Centenary Stage Company revisits Molière’s wry and still-relevant comedy, ‘Tartuffe’

tartuffe review

From left, Carl Wallnau, Nick Bettens and Randall Duk Kim co-star in “Tartuffe,” which The Centenary Stage Company will present in Hackettstown through March 3.

It almost seems like Orgon, a rich 17th century Parisian, has joined a cult. Tartuffe — considered to be an odious conman by practically everyone else in Orgon’s household — has somehow convinced Orgon that he is a pillar of piety. And Orgon won’t be swayed, even when faced with damning evidence.

Even when Tartuffe tries to seduce Orgon’s wife Elmire and Orgon finds out — and Tartuffe confesses to his own outrageous behavior! — Orgon remains a true believer, imagining a conspiracy meant to ruin the poor, persecuted Tartuffe. He says, stunningly:

Yes, all of you — wife, children, servants, all —
Conspire against him and desire his fall,
Employing every shameful trick you can
To alienate me from this saintly man.
Ah, but the more you seek to drive him away,
The more I’ll do to keep him …

It does not take much effort to see “Tartuffe” — Molière’s classic 1664 comedy, which The Centenary Stage Company is currently presenting at The Lackland Performing Arts Center in Hackettstown — as being painfully relevant to 21st century American politics.

Diana Cherkas and Randall Duk Kim play Elmire and Orgon in “Tartuffe.”

On the other hand, there really is no need for such a topical interpretation. “Tartuffe” is, as always, a delight on its own terms, succeeding as both a frantic farce and a wry commentary on human nature. I couldn’t stop marveling at Molière’s sustained wit, through the nearly 1,000 rhymed couplets that make up the entirety of the play’s text (this production uses Richard Wilbur’s deft 1967 French-to-English translation).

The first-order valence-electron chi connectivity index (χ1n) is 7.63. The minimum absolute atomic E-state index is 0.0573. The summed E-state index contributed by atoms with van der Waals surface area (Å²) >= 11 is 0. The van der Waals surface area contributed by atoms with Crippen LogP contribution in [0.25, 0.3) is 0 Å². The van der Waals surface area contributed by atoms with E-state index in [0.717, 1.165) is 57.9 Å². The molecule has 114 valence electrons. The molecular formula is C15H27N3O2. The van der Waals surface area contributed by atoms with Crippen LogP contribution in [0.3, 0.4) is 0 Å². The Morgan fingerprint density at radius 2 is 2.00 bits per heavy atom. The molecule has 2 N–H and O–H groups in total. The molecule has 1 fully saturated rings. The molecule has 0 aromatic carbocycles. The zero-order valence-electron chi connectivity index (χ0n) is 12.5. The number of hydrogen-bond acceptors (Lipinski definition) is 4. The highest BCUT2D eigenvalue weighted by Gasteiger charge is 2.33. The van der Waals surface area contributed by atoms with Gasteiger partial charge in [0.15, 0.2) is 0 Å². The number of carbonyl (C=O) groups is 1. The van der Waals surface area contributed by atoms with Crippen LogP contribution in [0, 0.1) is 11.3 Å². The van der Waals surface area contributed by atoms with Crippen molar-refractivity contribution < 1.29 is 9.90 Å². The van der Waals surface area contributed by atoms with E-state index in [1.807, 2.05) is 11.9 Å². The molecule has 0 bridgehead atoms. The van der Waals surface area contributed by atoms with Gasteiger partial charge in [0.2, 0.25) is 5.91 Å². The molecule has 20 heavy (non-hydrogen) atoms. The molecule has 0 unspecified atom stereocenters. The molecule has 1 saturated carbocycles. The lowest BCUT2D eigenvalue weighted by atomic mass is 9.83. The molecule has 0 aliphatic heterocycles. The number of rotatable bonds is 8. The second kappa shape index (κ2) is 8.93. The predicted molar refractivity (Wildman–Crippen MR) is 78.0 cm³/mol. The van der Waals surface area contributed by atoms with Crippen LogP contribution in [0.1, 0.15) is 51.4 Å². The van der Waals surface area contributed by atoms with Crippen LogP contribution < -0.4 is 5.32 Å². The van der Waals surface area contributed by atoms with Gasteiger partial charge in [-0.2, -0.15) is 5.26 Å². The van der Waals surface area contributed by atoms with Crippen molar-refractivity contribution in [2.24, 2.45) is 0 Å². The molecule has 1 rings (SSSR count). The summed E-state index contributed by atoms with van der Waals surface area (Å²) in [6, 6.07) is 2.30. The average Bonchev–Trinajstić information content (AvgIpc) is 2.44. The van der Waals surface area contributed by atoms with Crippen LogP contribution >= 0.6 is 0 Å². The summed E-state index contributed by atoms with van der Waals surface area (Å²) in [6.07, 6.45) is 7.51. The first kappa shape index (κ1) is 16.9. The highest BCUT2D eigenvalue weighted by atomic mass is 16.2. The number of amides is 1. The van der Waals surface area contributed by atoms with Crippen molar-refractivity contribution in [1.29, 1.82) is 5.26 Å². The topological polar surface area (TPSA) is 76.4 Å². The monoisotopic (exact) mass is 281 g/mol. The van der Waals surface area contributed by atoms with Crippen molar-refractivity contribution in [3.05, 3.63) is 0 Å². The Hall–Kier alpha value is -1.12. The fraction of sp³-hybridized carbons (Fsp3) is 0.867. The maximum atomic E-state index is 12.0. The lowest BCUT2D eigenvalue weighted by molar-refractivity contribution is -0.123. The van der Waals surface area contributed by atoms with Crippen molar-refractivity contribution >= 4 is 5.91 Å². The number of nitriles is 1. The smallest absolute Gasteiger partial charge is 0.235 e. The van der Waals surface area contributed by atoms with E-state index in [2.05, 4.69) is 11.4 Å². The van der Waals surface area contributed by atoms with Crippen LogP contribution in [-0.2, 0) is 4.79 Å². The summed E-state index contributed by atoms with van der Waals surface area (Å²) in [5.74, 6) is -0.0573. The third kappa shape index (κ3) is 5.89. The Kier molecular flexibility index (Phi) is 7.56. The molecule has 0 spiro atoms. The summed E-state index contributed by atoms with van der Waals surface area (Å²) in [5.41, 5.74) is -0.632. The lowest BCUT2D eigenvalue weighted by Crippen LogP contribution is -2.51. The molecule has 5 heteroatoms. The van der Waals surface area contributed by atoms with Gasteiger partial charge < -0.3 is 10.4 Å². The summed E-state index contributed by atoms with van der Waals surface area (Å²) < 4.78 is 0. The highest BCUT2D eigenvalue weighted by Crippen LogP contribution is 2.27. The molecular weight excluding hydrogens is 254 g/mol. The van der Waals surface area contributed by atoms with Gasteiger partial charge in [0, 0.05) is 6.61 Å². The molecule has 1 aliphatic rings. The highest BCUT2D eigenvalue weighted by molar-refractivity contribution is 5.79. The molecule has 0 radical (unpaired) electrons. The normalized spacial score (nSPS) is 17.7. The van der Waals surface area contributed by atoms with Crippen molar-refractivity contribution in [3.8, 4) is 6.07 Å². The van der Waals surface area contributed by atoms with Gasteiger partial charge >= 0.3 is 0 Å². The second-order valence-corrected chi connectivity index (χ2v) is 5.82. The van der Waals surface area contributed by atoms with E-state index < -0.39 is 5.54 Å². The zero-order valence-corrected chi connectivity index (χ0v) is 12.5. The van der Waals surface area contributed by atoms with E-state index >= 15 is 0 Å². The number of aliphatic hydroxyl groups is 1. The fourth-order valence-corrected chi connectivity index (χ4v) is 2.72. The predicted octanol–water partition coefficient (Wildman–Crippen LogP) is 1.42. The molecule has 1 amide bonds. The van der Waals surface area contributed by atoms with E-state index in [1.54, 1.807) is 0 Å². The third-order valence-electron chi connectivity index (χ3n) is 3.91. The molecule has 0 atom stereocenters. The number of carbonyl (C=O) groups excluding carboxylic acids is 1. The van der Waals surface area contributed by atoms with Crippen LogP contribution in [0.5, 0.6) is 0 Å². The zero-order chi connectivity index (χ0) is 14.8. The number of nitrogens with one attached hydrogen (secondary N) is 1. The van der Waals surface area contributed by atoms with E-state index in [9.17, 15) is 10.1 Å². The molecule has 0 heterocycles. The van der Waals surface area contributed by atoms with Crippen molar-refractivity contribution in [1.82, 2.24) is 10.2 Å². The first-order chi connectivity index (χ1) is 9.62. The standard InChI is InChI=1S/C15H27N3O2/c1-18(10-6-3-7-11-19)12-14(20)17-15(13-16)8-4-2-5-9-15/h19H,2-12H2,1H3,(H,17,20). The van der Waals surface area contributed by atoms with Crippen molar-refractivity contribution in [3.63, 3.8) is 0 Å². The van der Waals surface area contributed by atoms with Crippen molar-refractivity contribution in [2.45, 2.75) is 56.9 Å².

It is a credit to the dozen or so actors who have speaking roles in this production that they make it through these torrents of rhymes — many of which constitute long speeches — with barely a stumble.

This is a handsome, traditional production, with the husband-and-wife-team of Randall Duk Kim and Anne Occhiogrosso co-directing and also playing two of the meatiest roles, Orgon and the servant Dorine. The latter functions as the voice of reason throughout all the play’s shenanigans, insisting, for instance, in regard to petty gossip, that …

Those who have greatest cause for guilt and shame
Are quickest to besmirch a neighbor’s name.
When there’s a chance for libel, they never miss it;
When something can be made to seem illicit
They’re off at once to spread the joyous news,
Adding to fact what fantasies they choose.

Centenary Stage Company artistic director Carl Wallnau seems to relish the opportunity to play the dastardly Tartuffe, while his wife, Colleen Smith Wallnau, practically breathes fire as the fiercely judgmental Madame Pernelle.

Kim, Occhiogrosso and the Wallnaus are well known to Centenary Stage Company patrons. Diana Cherkas, who also has appeared in some past CSC productions, plays Elmire, and does a good job of making the character seem genuinely loving even though she is frequently exasperated by her obtuse spouse.

The production also features several Centenary University students, including Erin Clark, a freshman who takes on — and nails — another one of its major parts, Orgon’s daughter Mariane, who is in love with the equally smitten Valère (Luis Rodriguez) but in dire danger of being forced to marry Tartuffe if Orgon can’t be made to see the light.

This is a comedy, so I don’t think I am telling you too much when I assure you that Orgon eventually comes to his senses, and there is a happy ending. Now if only all of our modern Orgons would stop denying reality, as well …

The Centenary Stage Company will present “Tartuffe” at The Sitnik Theatre at The Lackland Performing Arts Center in Hackettstown through March 3. Visit centenarystageco.org.

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